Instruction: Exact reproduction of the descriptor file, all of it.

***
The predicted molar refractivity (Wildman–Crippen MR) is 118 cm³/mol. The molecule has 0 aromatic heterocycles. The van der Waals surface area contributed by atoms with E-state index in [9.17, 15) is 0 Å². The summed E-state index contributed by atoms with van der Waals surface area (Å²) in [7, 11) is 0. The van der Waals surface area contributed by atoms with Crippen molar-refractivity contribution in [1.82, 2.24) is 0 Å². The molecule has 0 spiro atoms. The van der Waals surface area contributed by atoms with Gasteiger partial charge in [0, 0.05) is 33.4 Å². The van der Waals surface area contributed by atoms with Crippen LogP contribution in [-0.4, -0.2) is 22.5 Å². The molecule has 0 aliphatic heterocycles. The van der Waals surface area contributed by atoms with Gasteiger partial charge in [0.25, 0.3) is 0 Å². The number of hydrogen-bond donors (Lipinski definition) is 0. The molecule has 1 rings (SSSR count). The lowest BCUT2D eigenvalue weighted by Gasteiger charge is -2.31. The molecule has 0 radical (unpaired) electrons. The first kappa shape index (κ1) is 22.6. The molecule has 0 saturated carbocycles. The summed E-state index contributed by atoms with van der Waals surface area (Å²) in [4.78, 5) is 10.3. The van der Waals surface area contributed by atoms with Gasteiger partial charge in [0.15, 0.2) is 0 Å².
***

The predicted molar refractivity (Wildman–Crippen MR) is 118 cm³/mol. The molecule has 0 aromatic heterocycles. The van der Waals surface area contributed by atoms with E-state index in [9.17, 15) is 0 Å². The summed E-state index contributed by atoms with van der Waals surface area (Å²) in [7, 11) is 0. The van der Waals surface area contributed by atoms with Crippen molar-refractivity contribution in [1.82, 2.24) is 0 Å². The molecule has 0 spiro atoms. The van der Waals surface area contributed by atoms with Gasteiger partial charge in [0, 0.05) is 33.4 Å². The van der Waals surface area contributed by atoms with Crippen LogP contribution in [-0.4, -0.2) is 22.5 Å². The molecule has 0 aliphatic heterocycles. The van der Waals surface area contributed by atoms with Gasteiger partial charge in [0.25, 0.3) is 0 Å². The number of hydrogen-bond donors (Lipinski definition) is 0. The molecule has 1 rings (SSSR count). The lowest BCUT2D eigenvalue weighted by Gasteiger charge is -2.31. The molecule has 0 radical (unpaired) electrons. The first kappa shape index (κ1) is 22.6. The molecule has 0 saturated carbocycles. The summed E-state index contributed by atoms with van der Waals surface area (Å²) in [4.78, 5) is 10.3. The van der Waals surface area contributed by atoms with Gasteiger partial charge in [0.15, 0.2) is 0 Å².